Of Girl Power, Councils and Contraception

I trust all the Canadians out there had a very joyous and blessed Thanksgiving.  Our hearts go out to those affected by the torrential rains out east, and the snows out west.  Mother Nature, from our point of view, seems capricious, but as I mentioned in previously, all things are in the hands of God.

 

And speaking of caprice, I am not exactly sure what this means, but today is the international ‘Day of the Girl’, with Sophie Trudeau for some reason officially opening the Toronto Stock Exchange this morning. I suppose her symbolic gesture is meant to get ‘girls’ to go into stock trading, a predominantly male field.

 

I suppose ‘Girl’ means ‘Women’, in an analogous way that ‘Boy’ sometimes means ‘Men’, as in ‘The Boys are Back in Town’. There may be a bit more pejorative sense in calling a man a ‘boy’, as one of my students once declared to me, ‘you are such a boy’, as I was doing something she thought silly, like banging out a drum beat on pots and pans, but this was a long time ago, when I was closer to boyhood, at least biologically.

 

This day is meant to ‘empower’ women, I suppose, again a vague phrase, loosely and badly interpreted.  Case in point:  Is Kelly Clarkson, who puts herself forward as a crooner of sorts, a symbol of ‘girl empowerment’, recently demanded of her, ahem, ‘husband’ that he get a vasectomy prior to the birth of their second child. I wonder how long that coupling will last, as Mr. Clarkson, otherwise known as Brandon Blackstock, submits to being made a eunuch at the behest of his much-richer and more-prominent wife.  Here is the confession of Ms. Clarkson, on the Jenny McCarthy Show, of which I had never heard, and hope never to again:

 

I was literally pregnant with Remi, and I was like, ‘You are getting fixed. This will never happen to me again,’” Clarkson, 34, said. “If something happens, it’s a miracle of God. I literally told my OBGYN on the table while open, ‘If I get pregnant again, I will find you!’

 

I know not how big their mansion may be, but, really, how difficult would it be for Kelly to ‘find’ her recently ‘fixed’ Brandon and, what, pray tell, would she do when she did so?

 

Alas, it is the Age of Woman, and Woman Lost at that.  The only way that Man and Woman can find who they are is in the context of the family, rightly defined, which means defined by the revelation safeguarded by the Catholic Church, which has condemned such voluntary and contraceptive sterilization in no uncertain terms.

 

But do ‘men’ , even of the secular, agnostic and hedonistic variety, really need such Christian revelation to figure out that having someone take away their virility, their capacity to produce children, forever afterward shooting blanks in whatever conjugal life in which they may subsequently engage, is a bad idea?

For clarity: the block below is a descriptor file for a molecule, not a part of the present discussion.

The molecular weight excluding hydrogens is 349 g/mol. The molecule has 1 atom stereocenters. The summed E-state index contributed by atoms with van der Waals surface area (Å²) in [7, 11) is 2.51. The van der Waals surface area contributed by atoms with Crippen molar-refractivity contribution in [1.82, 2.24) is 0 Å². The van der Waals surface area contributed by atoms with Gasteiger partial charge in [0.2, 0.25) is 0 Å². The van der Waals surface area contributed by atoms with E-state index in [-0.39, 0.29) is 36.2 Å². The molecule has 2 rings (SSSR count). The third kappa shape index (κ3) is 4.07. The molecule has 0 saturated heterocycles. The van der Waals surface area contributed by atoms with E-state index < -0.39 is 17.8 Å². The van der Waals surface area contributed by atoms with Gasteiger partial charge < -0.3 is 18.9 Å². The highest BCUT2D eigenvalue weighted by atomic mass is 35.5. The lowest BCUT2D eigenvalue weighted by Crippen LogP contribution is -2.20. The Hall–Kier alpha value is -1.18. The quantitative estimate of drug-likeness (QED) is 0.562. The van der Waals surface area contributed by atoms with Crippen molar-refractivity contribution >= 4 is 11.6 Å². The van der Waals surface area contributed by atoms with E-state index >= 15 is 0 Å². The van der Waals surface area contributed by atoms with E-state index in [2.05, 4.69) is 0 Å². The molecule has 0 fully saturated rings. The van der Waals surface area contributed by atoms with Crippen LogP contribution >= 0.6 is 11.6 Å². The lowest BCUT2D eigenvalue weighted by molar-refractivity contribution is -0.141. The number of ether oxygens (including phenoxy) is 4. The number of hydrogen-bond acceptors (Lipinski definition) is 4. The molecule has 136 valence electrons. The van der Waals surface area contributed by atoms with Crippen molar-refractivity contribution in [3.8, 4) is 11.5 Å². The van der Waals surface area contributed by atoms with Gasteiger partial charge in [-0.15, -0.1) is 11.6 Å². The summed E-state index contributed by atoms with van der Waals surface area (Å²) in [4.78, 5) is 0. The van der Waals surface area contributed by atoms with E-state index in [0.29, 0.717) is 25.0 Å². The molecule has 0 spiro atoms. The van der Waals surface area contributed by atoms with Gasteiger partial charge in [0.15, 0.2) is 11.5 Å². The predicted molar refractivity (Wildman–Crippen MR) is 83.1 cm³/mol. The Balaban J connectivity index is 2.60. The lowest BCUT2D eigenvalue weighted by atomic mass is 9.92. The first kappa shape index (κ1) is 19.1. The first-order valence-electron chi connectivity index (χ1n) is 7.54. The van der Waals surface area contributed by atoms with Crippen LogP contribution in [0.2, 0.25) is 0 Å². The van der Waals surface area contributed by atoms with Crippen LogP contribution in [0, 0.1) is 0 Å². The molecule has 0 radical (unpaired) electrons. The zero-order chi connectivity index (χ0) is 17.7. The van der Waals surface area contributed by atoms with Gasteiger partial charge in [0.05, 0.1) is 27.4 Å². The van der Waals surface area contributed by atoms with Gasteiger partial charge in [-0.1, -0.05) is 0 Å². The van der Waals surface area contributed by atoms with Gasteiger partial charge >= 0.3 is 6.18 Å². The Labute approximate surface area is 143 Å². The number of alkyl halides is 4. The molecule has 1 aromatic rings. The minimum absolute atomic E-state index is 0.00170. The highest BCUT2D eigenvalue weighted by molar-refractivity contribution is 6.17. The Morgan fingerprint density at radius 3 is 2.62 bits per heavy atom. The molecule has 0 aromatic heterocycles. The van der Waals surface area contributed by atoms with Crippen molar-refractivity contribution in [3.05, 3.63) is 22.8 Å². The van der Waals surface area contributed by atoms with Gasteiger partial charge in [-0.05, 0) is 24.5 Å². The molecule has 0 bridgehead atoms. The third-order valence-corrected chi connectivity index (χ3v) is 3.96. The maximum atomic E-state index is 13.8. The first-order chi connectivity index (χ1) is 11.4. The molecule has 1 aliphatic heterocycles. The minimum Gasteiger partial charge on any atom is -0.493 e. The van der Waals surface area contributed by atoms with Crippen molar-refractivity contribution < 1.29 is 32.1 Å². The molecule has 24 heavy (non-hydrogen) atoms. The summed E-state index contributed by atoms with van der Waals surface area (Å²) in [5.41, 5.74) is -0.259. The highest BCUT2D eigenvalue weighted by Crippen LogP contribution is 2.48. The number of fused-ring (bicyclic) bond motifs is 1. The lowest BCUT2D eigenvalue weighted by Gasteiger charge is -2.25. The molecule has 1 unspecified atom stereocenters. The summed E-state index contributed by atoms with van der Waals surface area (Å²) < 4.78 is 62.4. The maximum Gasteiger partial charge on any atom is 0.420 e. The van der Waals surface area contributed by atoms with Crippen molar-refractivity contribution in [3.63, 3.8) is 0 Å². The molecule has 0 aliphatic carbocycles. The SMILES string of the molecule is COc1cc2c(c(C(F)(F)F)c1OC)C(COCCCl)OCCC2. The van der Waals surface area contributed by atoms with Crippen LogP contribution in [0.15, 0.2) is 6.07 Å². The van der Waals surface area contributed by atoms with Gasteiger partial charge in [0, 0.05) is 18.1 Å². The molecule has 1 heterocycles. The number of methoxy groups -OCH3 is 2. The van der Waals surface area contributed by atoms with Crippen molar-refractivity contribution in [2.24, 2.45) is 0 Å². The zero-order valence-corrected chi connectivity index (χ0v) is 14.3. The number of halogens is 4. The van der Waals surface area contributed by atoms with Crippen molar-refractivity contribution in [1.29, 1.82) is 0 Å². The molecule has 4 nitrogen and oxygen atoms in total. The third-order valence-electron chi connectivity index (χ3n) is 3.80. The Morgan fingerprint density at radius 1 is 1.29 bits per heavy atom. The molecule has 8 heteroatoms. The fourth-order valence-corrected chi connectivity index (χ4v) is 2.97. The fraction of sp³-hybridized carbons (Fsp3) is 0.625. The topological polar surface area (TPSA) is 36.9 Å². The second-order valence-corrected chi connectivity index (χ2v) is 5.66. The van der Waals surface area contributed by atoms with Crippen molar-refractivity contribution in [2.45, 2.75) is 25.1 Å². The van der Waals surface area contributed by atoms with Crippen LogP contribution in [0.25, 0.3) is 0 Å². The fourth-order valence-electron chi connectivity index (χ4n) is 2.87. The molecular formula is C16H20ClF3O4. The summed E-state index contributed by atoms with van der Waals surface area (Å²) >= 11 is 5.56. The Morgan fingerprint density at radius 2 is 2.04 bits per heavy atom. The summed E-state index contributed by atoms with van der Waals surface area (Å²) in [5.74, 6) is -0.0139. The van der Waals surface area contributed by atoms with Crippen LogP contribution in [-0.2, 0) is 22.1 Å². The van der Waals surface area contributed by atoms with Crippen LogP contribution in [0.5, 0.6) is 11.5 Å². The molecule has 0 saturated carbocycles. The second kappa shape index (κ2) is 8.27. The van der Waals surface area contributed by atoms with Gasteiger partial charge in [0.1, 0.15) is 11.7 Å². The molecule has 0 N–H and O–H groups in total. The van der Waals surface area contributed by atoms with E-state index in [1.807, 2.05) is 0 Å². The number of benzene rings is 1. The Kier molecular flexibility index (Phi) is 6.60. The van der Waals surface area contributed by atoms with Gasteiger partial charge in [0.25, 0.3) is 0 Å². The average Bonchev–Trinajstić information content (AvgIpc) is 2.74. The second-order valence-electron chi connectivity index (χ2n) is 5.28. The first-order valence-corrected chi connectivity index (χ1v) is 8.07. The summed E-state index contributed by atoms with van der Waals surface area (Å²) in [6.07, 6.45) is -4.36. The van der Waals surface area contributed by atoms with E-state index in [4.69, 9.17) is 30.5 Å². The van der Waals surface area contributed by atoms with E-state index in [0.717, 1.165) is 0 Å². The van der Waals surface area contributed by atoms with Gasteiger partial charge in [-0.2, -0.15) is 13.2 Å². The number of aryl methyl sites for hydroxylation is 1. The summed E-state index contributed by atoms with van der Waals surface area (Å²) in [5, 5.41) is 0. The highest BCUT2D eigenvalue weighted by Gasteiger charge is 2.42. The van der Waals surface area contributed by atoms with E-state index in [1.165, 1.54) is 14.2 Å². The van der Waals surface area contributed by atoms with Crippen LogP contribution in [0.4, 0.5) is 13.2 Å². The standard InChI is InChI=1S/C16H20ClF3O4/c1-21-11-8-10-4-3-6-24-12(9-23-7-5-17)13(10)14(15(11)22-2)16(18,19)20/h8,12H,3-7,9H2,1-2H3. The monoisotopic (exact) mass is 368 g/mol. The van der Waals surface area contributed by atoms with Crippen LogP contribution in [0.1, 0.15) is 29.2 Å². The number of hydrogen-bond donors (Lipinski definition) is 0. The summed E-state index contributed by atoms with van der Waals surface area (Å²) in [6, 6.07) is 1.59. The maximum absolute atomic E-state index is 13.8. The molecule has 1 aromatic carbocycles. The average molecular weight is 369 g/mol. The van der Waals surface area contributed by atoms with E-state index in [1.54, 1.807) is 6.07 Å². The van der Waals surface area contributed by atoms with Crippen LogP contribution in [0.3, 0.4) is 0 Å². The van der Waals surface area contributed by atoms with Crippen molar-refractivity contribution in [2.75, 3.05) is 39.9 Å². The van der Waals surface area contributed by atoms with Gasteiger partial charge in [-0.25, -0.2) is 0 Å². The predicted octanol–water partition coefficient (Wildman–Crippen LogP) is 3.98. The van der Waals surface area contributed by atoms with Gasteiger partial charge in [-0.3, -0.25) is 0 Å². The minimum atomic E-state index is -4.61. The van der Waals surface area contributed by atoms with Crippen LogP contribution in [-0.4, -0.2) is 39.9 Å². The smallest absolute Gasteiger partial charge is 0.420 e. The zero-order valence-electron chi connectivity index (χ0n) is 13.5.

Then again, the Church declares that for even such ‘obvious’ mysteries of salvation, we need revelation, for we are ignorant, slow of mind, blinded by our passions and our sins, easily rationalize idiocy and evil, so that all men may know what they need to be human, and to be saved, ‘with ease, firm certainty and no admixture of error‘.  This phrase is found in Saint Thomas, and is repeated in the First Vatican Council, in Pius XII’s encyclical Humani Generis and in the Catechism. Just in case you thought being treated like a randy pet dog is fitting for a husband.

 

And speaking of Revelation, today is the feast of Pope Saint John XXIII, who opened the Second Vatican Council on October 11, in 1962. The good Pope, so filled with good intentions, hopes and Christian optimism (literally, that all things work out for the best, which is ultimately true), died in June of 1963, before any of the documents of the Council were promulgated.  But he is celebrated on this Conciliar commemoration, for his boldness, some might say his foolhardiness (in the Christian sense) for opening the floodgates of the Second Vatican Council. But such floodgates had to be opened, one may opine.

 

I am teaching a course on the Council at present, and it behooves us as Catholics to read what the Council actually said, rather than what others said the Council said or, even worse, what the Council should have said, but did not, or what the Fathers might have meant by what they said, and so on down the rabbit hole of the ‘Spirit of Vatican II’.

 

In a Christmas address in 2005, then-Pope Benedict XVI warned against such a ‘hermeneutic of rupture’ in interpreting the Council, a false interpretation which has wreaked such havoc and mayhem. Rather, we must read and apply the Council with the ‘hermeneutic of continuity’, in light of all the other twenty Councils and the vast body of teachings of the Church. That is, in light of the truth, as contained in the words themselves.

 

What Vatican II declared in its sixteen documents is all orthodox and timely, and still waiting to be put fully into effect.  So say a little prayer to good Pope John today, that such apostles, lay, ordained and consecrated, may rise up (as the Council itself calls for), to bear the fruit of the Council as befits Catholics, and bring many souls to Christ, here and in eternity.